I won't dive into the specifics of Jefferson's new system, but anyone who reads the paragraphs in which Kahlenberg describes it will have to stop... and reread... and reread again. Why? Because??Jefferson County has needlessly complicated its k-12 structure with statistical muck that serves no identifiable purpose. If only school districts??heaped the same effort and resources into recruiting quality teachers that they do into shuffling students around their domains.

Economic integration is a flop. It won't work; it doesn't work. (Kahlenberg consistently cites Wake County, North Carolina, as his example of success. If success is??pissed-off parents and lawsuits, he's right.) When I wrote an article about??economic integration??last year, I called the piece "There They Go Again"--because proponents of income diversity in schools are...

Liam Julian

I read stuff like this and think it's some kind of joke. That teachers in Los Angeles??are required to spend one hour of the school day protesting outside school, or else, according to union president A.J. Duffy, they "will be crossing a picket line," is just anachronistic and ridiculous. Students (remember them?) will be supervised by aides, administrators, and parent volunteers--although the district is concerned that pupils will not, in fact, be adequately supervised and that mischief will ensue. Too bad.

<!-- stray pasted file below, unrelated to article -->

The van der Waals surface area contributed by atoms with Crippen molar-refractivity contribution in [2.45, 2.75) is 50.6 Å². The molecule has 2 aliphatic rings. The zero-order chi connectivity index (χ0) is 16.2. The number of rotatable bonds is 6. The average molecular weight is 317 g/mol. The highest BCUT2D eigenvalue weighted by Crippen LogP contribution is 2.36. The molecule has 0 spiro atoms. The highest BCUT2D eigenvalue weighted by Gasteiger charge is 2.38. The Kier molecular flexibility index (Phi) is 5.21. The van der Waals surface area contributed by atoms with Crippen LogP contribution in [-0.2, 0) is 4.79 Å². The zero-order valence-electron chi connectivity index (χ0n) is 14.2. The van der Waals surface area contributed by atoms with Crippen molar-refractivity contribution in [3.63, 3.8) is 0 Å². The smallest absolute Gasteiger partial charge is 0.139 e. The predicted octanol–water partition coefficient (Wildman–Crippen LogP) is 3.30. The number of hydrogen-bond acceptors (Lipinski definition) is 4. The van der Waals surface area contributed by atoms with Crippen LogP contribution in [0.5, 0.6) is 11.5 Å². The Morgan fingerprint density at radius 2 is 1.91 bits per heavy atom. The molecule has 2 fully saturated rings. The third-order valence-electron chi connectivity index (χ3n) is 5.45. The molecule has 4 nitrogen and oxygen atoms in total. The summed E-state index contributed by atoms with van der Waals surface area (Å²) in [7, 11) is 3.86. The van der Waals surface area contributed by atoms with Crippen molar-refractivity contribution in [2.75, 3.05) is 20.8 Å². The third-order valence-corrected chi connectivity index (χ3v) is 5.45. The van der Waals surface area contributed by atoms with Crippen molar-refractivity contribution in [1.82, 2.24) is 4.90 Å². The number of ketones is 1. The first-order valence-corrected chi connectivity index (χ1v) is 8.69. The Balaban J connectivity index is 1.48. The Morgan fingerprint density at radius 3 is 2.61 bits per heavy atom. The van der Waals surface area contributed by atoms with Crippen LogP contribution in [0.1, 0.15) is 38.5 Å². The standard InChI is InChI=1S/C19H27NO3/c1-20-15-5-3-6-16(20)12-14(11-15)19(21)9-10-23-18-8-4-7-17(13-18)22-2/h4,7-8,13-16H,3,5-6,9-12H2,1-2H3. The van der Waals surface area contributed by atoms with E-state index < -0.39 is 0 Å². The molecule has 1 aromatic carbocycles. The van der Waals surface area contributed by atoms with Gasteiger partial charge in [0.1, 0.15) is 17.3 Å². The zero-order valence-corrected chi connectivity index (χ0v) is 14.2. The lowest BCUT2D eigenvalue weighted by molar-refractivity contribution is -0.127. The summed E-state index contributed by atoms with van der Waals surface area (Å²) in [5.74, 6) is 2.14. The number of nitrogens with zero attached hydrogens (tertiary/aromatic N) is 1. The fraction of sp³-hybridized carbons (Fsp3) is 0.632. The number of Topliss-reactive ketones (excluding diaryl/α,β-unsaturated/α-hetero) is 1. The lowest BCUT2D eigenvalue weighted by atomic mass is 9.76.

Also: What do students learn when they witness their instructors shirking their job responsibilities, marching around the schoolhouse's exterior walls, banging drums and hoisting signs? While Americans puzzle over how best to instill some sense of discipline and respect for authority in the public schools, teachers engage in??this type??of irresponsible display, which puts forth a clear message: "Kids, challenge authority and don't live up to your commitments."

Teachers bridle when someone makes the mistake of not calling them "professionals." Certainly many teachers are fine people and fine workers and provide an honorable service for which they deserve respect. But the fact is this: Public school teachers are simply missing in their jobs--by choice, I should add--huge...

Liam Julian

The NEA is finally moving to endorse Senator Barack Obama for president, reports Mike Antonucci. Well I'm glad they cleared that up!

It's not just that Leo Casey noticed that I lost a few pounds, or that Seattle's school leaders are prioritizing achievement over "diversity." Now Education Week has published a balanced article about Reading First. This is new, different, and exciting.

What's most interesting about the article is the backpedaling of Institute for Educational Sciences director Russ Whitehurst. Such backpedaling started a few weeks ago, though too late to find its way into the mainstream press reports about the study. (Before backpedaling, he backed the study wholeheartedly.) No longer:

"I would say you have to wait for the final report before it would be reasonable for people to draw conclusions about the Reading First study," said Grover J. "Russ" Whitehurst, the director of the Institute of Education Sciences, the research arm of the U.S. Department of Education that commissioned the congressionally mandated study. One difficulty in doing the study, he said, is that the treatment is not clearly defined, and implementation of the program varies from site to site.

"The 'it' [what is being measured] is more ambiguous than it might be in certain other impact studies," he added. "There's